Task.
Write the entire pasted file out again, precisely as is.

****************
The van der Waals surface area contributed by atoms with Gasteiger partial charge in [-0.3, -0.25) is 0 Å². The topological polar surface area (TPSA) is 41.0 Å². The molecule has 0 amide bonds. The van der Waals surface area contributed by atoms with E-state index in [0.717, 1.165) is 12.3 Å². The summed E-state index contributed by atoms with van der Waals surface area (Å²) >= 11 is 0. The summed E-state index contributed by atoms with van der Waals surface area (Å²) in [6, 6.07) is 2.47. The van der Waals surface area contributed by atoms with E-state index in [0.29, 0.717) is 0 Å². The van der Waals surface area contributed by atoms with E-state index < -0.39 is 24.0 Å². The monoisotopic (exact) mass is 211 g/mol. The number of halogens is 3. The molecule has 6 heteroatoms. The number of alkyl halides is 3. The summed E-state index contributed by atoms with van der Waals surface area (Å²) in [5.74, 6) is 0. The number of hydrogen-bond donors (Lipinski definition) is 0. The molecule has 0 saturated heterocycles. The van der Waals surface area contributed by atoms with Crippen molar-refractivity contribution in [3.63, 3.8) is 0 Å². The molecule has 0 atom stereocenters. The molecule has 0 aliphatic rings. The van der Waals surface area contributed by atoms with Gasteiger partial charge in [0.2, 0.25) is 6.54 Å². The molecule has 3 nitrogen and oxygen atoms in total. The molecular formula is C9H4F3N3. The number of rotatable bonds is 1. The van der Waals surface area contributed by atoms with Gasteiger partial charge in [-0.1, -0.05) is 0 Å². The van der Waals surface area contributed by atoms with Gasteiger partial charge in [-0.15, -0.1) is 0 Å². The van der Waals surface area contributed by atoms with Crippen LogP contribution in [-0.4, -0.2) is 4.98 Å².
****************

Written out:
The van der Waals surface area contributed by atoms with Gasteiger partial charge in [-0.3, -0.25) is 0 Å². The topological polar surface area (TPSA) is 41.0 Å². The molecule has 0 amide bonds. The van der Waals surface area contributed by atoms with E-state index in [0.717, 1.165) is 12.3 Å². The summed E-state index contributed by atoms with van der Waals surface area (Å²) >= 11 is 0. The summed E-state index contributed by atoms with van der Waals surface area (Å²) in [6, 6.07) is 2.47. The van der Waals surface area contributed by atoms with E-state index in [0.29, 0.717) is 0 Å². The van der Waals surface area contributed by atoms with E-state index < -0.39 is 24.0 Å². The monoisotopic (exact) mass is 211 g/mol. The number of halogens is 3. The molecule has 6 heteroatoms. The number of alkyl halides is 3. The summed E-state index contributed by atoms with van der Waals surface area (Å²) in [5.74, 6) is 0. The number of hydrogen-bond donors (Lipinski definition) is 0. The molecule has 0 saturated heterocycles. The van der Waals surface area contributed by atoms with Crippen molar-refractivity contribution in [3.63, 3.8) is 0 Å². The molecule has 0 atom stereocenters. The molecule has 0 aliphatic rings. The van der Waals surface area contributed by atoms with Gasteiger partial charge in [0.2, 0.25) is 6.54 Å². The molecule has 3 nitrogen and oxygen atoms in total. The molecular formula is C9H4F3N3. The number of rotatable bonds is 1. The van der Waals surface area contributed by atoms with Gasteiger partial charge in [-0.1, -0.05) is 0 Å². The van der Waals surface area contributed by atoms with Gasteiger partial charge in [-0.15, -0.1) is 0 Å². The van der Waals surface area contributed by atoms with Crippen LogP contribution in [-0.4, -0.2) is 4.98 Å².